I’m sure someone will blame our most recent Spring snowstorm on climate change. Last year’s drought was blamed on climate change too. For most Nebraskans, it is business as usual. Crazy weather is quite normal.
Tramping through the eight-plus inches of snow we received last week to feed calves, I thought back at how many of these April storms I’ve seen in my lifetime. There have been more than a few.
When I was dating my wife, she was living about 75 miles away in Madison. She was teaching 2nd graders at that time at St. Leonard’s Catholic School, so she was the instructor for First Communion. I promised her that I would make it to Madison on the day of First Communion and attend Mass with her. That was on April 6. That morning I awoke early to check cows and feed everything before I hit the road. The snow began falling in the dark as I fed cows and checked on three newborn calves that were born during the night.
The newborns had all nursed, so I bedded all the critters down, fed them and headed south to Madison. As I was driving, the weather deteriorated. Snow became more intense and the wind began to blow. By the time I reached St. Leonard’s Church, it was turning into a snowstorm. Everyone was assembled, so the Mass went on as scheduled.
After Mass, I listened to the radio for weather, and realized that the worst of the storm was actually in my neck of the woods. I drove back home in late-afternoon, hoping to make it before dark so I could check cows again and make sure everything was alright. The drive home was tough, with “whiteout” conditions most of the way. When I got home, two more calves had been born. I dried them and returned them to their mothers, and fed the herd again. The temperature that night dropped to ten below zero.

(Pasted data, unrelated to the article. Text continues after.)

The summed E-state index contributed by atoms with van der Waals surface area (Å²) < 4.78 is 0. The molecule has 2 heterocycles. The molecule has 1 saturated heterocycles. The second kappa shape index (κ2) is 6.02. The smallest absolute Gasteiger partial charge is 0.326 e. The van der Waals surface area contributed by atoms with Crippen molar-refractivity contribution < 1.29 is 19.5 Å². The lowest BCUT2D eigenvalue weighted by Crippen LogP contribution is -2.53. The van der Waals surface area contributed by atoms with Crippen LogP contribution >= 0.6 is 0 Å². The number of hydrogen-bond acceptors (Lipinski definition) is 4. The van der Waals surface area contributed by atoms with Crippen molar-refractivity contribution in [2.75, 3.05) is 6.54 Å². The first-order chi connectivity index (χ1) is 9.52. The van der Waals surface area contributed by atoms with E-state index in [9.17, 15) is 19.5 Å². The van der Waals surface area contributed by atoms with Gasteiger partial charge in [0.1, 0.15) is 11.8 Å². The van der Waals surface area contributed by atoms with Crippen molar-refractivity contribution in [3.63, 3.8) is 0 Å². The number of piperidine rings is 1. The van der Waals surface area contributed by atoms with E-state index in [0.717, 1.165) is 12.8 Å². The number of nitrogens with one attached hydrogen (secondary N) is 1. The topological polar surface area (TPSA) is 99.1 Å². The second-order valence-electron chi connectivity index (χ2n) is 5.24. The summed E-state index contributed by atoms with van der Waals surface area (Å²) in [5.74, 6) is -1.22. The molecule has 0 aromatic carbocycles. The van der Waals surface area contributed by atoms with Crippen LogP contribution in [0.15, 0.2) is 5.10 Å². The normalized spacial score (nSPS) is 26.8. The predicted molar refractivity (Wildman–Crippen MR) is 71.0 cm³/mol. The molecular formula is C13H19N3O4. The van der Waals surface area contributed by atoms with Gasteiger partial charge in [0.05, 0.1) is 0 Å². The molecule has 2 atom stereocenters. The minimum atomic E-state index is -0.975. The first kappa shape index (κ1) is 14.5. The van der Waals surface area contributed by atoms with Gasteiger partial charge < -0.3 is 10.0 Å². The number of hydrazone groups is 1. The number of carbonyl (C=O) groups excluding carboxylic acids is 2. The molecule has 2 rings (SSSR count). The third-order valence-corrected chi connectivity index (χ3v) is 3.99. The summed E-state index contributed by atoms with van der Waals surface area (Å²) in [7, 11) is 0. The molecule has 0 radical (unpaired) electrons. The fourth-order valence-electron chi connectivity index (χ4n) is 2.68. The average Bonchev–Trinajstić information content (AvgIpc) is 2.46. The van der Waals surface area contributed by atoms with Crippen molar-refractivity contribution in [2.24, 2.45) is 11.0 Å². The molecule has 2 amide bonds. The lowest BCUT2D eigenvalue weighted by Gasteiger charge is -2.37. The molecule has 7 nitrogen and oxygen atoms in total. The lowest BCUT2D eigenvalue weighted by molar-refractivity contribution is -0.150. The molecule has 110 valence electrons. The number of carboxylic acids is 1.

Another instance happened when I was in college in Lincoln, and my parents and brother came down for a visit on April 30. In late afternoon as they headed back to Crofton, it began to rain in Lincoln. By the time they reached Norfolk, precipitation had turned to snow. They followed the tracks of a semi-trailer in the snow north on Highway 81 until the trucker pulled into Hilltop Restaurant just south of the Highway 81 and Highway 20 junction near Randolph. The electricity was out, so they walked into Hilltop in the darkness. After getting something to eat by candlelight from the grill, they bedded down, along with several other weary travelers, by pushing booths together in the restaurant. The next day, May 1, they drove home with over a foot of snow melting along the shoulders of the highway.
The first Arbor Day in Nebraska was held on April 10, back in 1872. I don’t know what the weather was like on that day, but it was eventually moved to April 22, Arbor Day founder, J. Sterling Morton’s birthday. Now, it is the last Friday in April. Those of us living up north are glad it was moved to later in the month.
The first year we officially celebrated Arbor Day in Crofton was 1991. Serving on the local tree board, then-Mayor Vern Wuebben and I scooped snow aside on that first Crofton Arbor Day, so we could plant three English Oak trees in our city parks. Students gathered around the planting site that day in their heavy coats, hats, gloves and snow boots. The English Oak trees still stand, so I guess Vern and I did a good job of planting, in spite of the snowy day. With the unusually cold and snowy weather this Spring, maybe this year’s Arbor Day will be a repeat.
In any case, we are thankful for the moisture across the state, and, as I’ve written here before, we won’t complain, even about late season snow. This is Nebraska, so when we are thinking about the weather, we should expect the unexpected.
Here is this week's question for you. What do you remember about crazy April snowstorms of the past and what were you doing at the time? Seeding oats, calving, trying to plant corn? Let us know your stories.
Be sure to watch Nebraska Farmer online and read our current April print issue of Nebraska Farmer for news, information and tips on meeting the challenges of drought. Your best online resource for drought information is the Farm Progress drought site at Dateline Drought. And watch this blog the last Friday of the month for my new “Field Editor’s Report” featuring the positive stories about the families who raise our food. Pass it on!